Headed up the Shining Sea Bikeway
We are spending the holiday weekend here on the Cape and the temperatures have been in the 60's (!). Its been thrilling to take advantage of the late fall weather down here with some time on the beach and a couple of bike rides. Today I got to go on a longer ride.
It is always with some excitement that I anticipate an extended trip that promises some new terrain and unexplored roads. From my last ride I learned an important lesson that I tried to be more careful about this time around; I did not simply print out the results of the Google Maps directions, but rather I researched the route and wrote out my lefts and rights and mileage from observation, including notes as needed about possible spots to explore.
In 2009 the rail trail that extends from Woods Hole into Falmouth village was linked up with a new section that extends the route up to County Road in North Falmouth, resulting in about 10 miles of pathway. Further up the western edge of the Cape a path runs along the Cape Cod canal from Bourne up to Sandwich -- another 6 or so miles. Between the two are another 6 to 7 miles of back roads and villages. My plan was to head up through this route, have lunch in Sandwich and then come back down through the back roads inland from the coast. This was a fortuitous decision since the wind was from the south and proved a good friend on my way north and not so bad coming south away from the water.
I have some ambivalence about bike paths, but when they are speedy and unencumbered I lose that ambivalence, and for a while I've been looking forward to exploring the canal pathway. I've always been intrigued by the canal as a man-made waterway, but have only glanced at it briefly while crossing the bridge and have never seen it close-up.
The warm weather spurred me on as I traveled, enjoying the marshes, shingled houses, fall bramble and gentle terrain. My route planning proved useful as I worked up through the roads to the canal path.
I was delighted to come upon the Cape Cod Canal Railroad Bridge, which is a lift bridge allowing rail traffic access on and off the cape. My journey up the pathway took me northeast along the edge of the canal under the Bourne and Sagamore bridges before reaching the end in Sandwich. I don't know if it was the weather, a slight alteration in my mood, or what, but I've got to say there was a bit of a lonely feel to the canal path; not a lot of people, not a lot to marvel at, and just sort of an empty feel. Maybe it would feel different on a sunny day.
I'd done a little food research as well before this ride and knew I'd be stopping at the Brown Jug in Sandwich. A purveyor of fine foods, wines and provisions, it was a great place to catch a bite to eat. They have a great little outdoor terrace that had a fire pit burning away which I sat near. It was perfect for keeping the ride-cool down chills at bay. I even contemplated having a glass of wine with lunch but decided root beer was a wiser choice.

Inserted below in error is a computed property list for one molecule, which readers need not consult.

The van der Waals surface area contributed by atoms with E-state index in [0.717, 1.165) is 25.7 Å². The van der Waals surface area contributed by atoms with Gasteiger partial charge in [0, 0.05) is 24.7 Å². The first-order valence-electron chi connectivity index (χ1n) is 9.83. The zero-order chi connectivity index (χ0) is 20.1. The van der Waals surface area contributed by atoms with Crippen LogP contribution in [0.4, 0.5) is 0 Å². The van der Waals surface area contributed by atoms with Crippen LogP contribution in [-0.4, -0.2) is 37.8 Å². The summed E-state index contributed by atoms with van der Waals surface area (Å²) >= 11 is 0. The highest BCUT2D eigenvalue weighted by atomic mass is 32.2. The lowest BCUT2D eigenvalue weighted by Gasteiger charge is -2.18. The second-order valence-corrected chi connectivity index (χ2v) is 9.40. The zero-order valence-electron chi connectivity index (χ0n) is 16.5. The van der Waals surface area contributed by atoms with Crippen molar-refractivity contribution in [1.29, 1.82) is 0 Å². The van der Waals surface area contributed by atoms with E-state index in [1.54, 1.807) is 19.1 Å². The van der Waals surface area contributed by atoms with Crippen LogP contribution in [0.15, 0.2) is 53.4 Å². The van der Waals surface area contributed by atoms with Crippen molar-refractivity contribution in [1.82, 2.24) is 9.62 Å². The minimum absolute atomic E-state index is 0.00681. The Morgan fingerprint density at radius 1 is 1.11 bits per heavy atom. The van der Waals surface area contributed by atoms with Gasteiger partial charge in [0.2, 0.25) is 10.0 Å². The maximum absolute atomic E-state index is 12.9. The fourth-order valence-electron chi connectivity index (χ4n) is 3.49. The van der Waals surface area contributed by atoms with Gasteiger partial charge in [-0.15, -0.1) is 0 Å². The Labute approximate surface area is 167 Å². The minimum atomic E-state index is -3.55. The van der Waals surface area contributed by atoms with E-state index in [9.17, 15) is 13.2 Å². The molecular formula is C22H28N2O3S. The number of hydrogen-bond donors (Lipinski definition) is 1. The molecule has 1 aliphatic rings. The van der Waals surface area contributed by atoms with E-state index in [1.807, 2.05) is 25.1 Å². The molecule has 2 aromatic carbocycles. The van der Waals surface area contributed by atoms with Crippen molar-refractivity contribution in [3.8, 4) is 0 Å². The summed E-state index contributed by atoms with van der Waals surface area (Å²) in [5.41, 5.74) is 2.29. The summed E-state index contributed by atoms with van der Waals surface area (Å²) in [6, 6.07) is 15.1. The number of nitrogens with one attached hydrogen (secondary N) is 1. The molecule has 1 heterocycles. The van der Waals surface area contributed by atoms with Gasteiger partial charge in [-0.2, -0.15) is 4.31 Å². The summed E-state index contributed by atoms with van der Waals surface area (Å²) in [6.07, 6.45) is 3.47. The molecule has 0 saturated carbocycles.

The ride back down took me along Rt. 130 along the eastern edge of Camp Edwards, a vast area of land dedicated to military uses. Rt.130 was a drag --no room, lots of cars. I managed as best I could until I reached the Mashpee town line when things improved with wider roads and even a stretch of bike path next to the roadway.
For many years I've questioned the presence of cell phones -- and now smart phones -- in our lives. I'm not certain that what we gain offsets what we are loose in other ways, and I'm still not certain how I feel about this. Regardless, Nancy recently bought an iPhone and I took it along with me on this ride. I can say with clarity that it was awesome to have as a navigational tool. At one point I pulled off onto an unmarked sand road to take a leak and then wondered where I was. I pulled out the iPhone and found out to my delight that I could continue on this back road and would come out near enough to where I was heading. Being able to enter into an unknown and frankly confusing maze of roads through the woods was really great. Later I was able to navigate my way home over back roads when it was clear that routes I'd chosen earlier were unpleasant, heavily traveled roads.
After a pleasant 60 miles I arrived home in the darkness happy for such a warm day in late November spent on two wheels.